As we blogged about here, lawsuits relating to COVID-19 are on the rise.
Family and Medical Leave Act (FMLA) lawsuits and Americans with Disabilities Act (ADA) charges of discrimination are predicted to skyrocket in the coming months. Burbach v Arconic Corp., et al., filed in Pennsylvania federal court, is a good case study.
Employee Burbach was diagnosed with COVID-19 in late March 2020. Due to a 102-degree fever and difficulty breathing, Burbach notified his supervisors of the COVID-19 diagnosis and requested time off from work to recover. Almost all company employees were working remotely.
According to the lawsuit complaint, by March 28, 2020, Burbach was able to resume teleworking and requested the ability to work from his wife's family's home in Slovenia.  On March 31, 2020, Burbach's employer agreed to give him leave to drive back to New York and then fly his family to Slovenia. However, a few days later on April 3, 2020, his supervisor changed her mind, stating the company could not accommodate his request to work remotely from Europe.

When Burbach responded that he believed the company's refusal to accommodate his telework request was related to his COVID-19 diagnosis, Burbach's supervisor replied that she was upset because she had to pick up his slack (extra work) while he was recovering from the illness. She also told Burbach she was upset that he would allege he was being mistreated because of his COVID-19 diagnosis.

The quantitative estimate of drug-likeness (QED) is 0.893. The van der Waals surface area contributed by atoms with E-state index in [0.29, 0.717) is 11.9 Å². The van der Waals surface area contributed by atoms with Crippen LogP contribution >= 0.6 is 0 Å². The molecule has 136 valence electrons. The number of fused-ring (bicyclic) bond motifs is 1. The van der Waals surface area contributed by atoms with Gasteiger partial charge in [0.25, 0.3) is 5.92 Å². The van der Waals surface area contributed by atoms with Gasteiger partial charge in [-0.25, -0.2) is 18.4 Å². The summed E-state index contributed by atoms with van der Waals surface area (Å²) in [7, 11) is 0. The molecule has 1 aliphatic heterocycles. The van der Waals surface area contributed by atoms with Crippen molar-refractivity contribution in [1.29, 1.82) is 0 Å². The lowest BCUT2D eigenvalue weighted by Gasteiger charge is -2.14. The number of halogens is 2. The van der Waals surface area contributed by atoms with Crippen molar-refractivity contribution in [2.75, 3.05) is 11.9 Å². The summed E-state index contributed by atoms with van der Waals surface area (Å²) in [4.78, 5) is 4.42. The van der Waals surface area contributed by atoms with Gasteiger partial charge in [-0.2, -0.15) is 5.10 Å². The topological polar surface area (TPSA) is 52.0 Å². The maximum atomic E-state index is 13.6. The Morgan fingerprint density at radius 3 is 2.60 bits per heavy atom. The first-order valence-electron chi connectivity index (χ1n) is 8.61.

Shortly thereafter, Burbach was terminated and notified the company could not accommodate his request to temporarily work remotely from Europe. According to Burbach's attorney, "Burbach was fully capable of working remotely from anywhere in the world, and indeed had worked remotely in this manner on every vacation he had ever taken with defendants." The suit alleges FMLA retaliation and interference with Burbach's FMLA rights.
What can employers learn from this lawsuit?
1. Traditional FMLA and ADA accommodation requirements apply during the pandemic. 
2. If an employee is diagnosed with COVID-19, provide the Notice of Eligibility & Rights and Responsibilities within 5 days, even if it is to notify the employee that he or she is not eligible. Failure to do so may be deemed FMLA interference. 
3. If an ADA accommodation is requested-including a temporary leave of absence, extended telework, or temporary part-time hours-engage in the ADA required interactive dialogue to determine what is reasonable and what is not. 
4. Remember: The interactive process must be fully documented, including any alternative reasonable accommodations proposed by the employer and the specific accommodations ultimately granted.
Have questions about your FMLA and ADA responsibilities during the pandemic? Don't worry, we're here to help!
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